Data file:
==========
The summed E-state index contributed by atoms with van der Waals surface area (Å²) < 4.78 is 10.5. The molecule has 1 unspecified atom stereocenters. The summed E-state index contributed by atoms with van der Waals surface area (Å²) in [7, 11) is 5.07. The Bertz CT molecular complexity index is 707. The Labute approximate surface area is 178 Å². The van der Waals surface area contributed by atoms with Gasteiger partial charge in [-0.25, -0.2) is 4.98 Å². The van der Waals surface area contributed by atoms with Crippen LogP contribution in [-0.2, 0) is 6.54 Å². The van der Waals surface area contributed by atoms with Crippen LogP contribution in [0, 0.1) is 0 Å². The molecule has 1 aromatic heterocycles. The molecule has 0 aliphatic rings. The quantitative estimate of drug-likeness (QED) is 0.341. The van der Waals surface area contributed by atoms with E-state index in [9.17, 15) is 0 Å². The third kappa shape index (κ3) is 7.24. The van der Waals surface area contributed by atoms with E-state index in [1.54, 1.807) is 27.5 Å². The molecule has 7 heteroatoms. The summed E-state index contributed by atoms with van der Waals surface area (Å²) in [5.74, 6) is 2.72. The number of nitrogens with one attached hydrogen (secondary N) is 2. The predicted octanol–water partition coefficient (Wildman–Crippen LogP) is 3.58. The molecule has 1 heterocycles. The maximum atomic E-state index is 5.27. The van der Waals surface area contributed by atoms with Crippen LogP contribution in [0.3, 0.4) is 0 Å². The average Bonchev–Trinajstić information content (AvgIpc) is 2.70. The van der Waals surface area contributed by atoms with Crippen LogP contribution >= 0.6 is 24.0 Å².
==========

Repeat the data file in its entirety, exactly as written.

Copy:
The summed E-state index contributed by atoms with van der Waals surface area (Å²) < 4.78 is 10.5. The molecule has 1 unspecified atom stereocenters. The summed E-state index contributed by atoms with van der Waals surface area (Å²) in [7, 11) is 5.07. The Bertz CT molecular complexity index is 707. The Labute approximate surface area is 178 Å². The van der Waals surface area contributed by atoms with Gasteiger partial charge in [-0.25, -0.2) is 4.98 Å². The van der Waals surface area contributed by atoms with Crippen LogP contribution in [-0.2, 0) is 6.54 Å². The van der Waals surface area contributed by atoms with Crippen LogP contribution in [0, 0.1) is 0 Å². The molecule has 1 aromatic heterocycles. The molecule has 0 aliphatic rings. The quantitative estimate of drug-likeness (QED) is 0.341. The van der Waals surface area contributed by atoms with E-state index in [9.17, 15) is 0 Å². The third kappa shape index (κ3) is 7.24. The van der Waals surface area contributed by atoms with E-state index in [1.54, 1.807) is 27.5 Å². The molecule has 7 heteroatoms. The summed E-state index contributed by atoms with van der Waals surface area (Å²) in [5.74, 6) is 2.72. The number of nitrogens with one attached hydrogen (secondary N) is 2. The predicted octanol–water partition coefficient (Wildman–Crippen LogP) is 3.58. The molecule has 1 heterocycles. The maximum atomic E-state index is 5.27. The van der Waals surface area contributed by atoms with Crippen LogP contribution in [0.3, 0.4) is 0 Å². The average Bonchev–Trinajstić information content (AvgIpc) is 2.70. The van der Waals surface area contributed by atoms with Crippen LogP contribution >= 0.6 is 24.0 Å².